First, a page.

In a town where alcohol has long lubricated the local economy, and where the nightlife is often just getting started at 10 p.m., Stowe restaurant and bar owners have roundly rejected a proposal by the town to place a cutoff time on outdoor drinking.

The Stowe Selectboard, citing noise complaints related to outdoor consumption of alcohol, unveiled a proposed new ordinance last week that could give the town more control in granting permits for outdoor dining and drinking. Since state law allows bars and restaurants to serve alcohol until 2 a.m., towns would need to either include cutoff times when issuing a zoning permit or enact blanket rules.

After pushback from several business owners, the board decided to scrap the ordinance for now, but urged them and residents who live nearby to be good neighbors.

“I guess, if we can all get together, if someone gives you a call and says, ‘Hey, you know, you’re really loud tonight,’ or, in reasonableness as a community, you say, ‘OK, I hear you, I’ll turn the music down,’ then that’s where we start,” selectboard chair Billy Adams said.

The proposed ordinance — which would have prohibited “the outside consumption of alcohol on its licensed premises in the town after 10 p.m.” — was not well-received by bar and restaurant owners. Many of them said being able to seat people outside has been critical to their survival during the pandemic.

“For a lot of us, our outdoor spaces have saved our businesses. A lot of us have spent money enclosing our outdoor spaces, heating our outdoor spaces, making them more comfortable for patrons year-round,” said Nate Freund, owner of three restaurants in Stowe. “Lots of people don’t want to be crowded inside, for obvious reasons. Our patio is a tool that we use to keep people distanced and to keep our employees safe and keep the patrons safe.”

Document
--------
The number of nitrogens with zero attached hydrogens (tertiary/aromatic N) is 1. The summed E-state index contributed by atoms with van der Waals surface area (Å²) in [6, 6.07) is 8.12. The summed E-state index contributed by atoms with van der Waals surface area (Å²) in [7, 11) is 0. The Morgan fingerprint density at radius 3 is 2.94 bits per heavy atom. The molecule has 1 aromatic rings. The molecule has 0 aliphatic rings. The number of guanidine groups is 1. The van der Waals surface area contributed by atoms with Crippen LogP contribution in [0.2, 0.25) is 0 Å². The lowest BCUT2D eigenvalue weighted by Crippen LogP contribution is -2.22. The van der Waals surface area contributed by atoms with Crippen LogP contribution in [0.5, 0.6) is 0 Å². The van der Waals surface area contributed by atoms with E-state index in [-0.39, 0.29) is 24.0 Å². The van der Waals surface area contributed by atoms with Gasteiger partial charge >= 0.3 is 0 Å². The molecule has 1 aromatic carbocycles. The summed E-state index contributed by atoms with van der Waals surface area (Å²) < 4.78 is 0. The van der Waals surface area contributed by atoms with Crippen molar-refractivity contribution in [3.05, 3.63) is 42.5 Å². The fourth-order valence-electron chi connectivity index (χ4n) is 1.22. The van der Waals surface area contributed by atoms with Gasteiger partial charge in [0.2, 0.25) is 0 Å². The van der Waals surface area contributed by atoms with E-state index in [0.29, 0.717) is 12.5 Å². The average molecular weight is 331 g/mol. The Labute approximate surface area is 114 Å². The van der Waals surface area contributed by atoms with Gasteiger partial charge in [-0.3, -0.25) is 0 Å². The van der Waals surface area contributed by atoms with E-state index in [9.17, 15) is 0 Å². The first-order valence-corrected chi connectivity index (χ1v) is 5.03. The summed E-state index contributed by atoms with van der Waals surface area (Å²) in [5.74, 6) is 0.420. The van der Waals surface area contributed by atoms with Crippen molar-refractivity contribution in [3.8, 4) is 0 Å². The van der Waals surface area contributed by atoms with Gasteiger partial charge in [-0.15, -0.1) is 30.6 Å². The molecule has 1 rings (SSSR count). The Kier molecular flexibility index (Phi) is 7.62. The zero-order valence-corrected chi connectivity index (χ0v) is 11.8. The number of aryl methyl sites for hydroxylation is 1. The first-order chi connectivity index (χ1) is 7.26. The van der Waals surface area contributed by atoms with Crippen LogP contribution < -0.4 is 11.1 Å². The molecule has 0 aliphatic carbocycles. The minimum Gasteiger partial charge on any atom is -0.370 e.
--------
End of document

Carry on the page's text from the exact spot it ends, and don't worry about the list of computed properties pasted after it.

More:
Others said it would have something of a buzzkill effect on tourists, the primary contributors to Stowe’s economy.

“We are having an experience,” Jennifer Martin, co-owner of Plate, said. “It can sometimes take up to two hours, sometimes three, to enjoy yourself.”

Dan Snyder of Stowe Cider added that it can take up to two hours just to get a seat during the busiest times of the summer.

Even selectboard members Lisa Hagerty and Jo Sabel Courtney weighed in on shutting things down at 10 p.m.

“Ten is awfully early,” Hagerty said.

“Especially in the summertime,” Courtney added.

Mark Frier, owner of The Bench, pointed out that restaurant workers are often getting off work at 10 and enjoy being able to wind down outside after a hard shift.

Twice this year, the town has talked about noise complaints at the governmental level. Over the summer, residents who complained about the outdoor music at Stowe Cider were able to convince the town development review board to limit the cidery’s outdoor permit, even though many questioned the critics’ actual proximity to the place.

In September, a village couple who live across the street from Lower Bar — formerly known as Tap 25 — complained that the town zoning office allowed Lower Bar to extend its outdoor consumption hours to midnight, saying the area was like an amphitheater, allowing the couple to hear “so many conversations I can’t unhear.”

Jen Kimmich, co-owner of the Alchemist, echoed Adams’s concerns about equity. It would be far easier for police to enforce violations in the village or closer to it than it would be for them to go and patrol more far-flung places like Topnotch or Stowe Mountain Lodge.

Aaron Martin, co-owner of Plate, added, “For those of us right in the eye of the village, it really becomes an unfair sentence.”

The second clause in the now-scrapped ordinance aimed to keep businesses permitted to serve drinks outside neighborly. It said no permit holder can “engage in or permit any conduct that constitutes a public nuisance or that unreasonably interferes with the peaceful enjoyment of properties located proximate to the permitted or licensed premises.”

John Kimmich, co-owner of The Alchemist brewery, said that conflates different topics.

“A major thing that’s going on here is the crossing of two different issues. There’s an issue of drinking outside and then there’s an issue of noise,” Kimmich said. “I do not think that you can legitimately lump these two things together. Because as everybody knows, it doesn’t necessarily take alcohol to have people loud outside at night.

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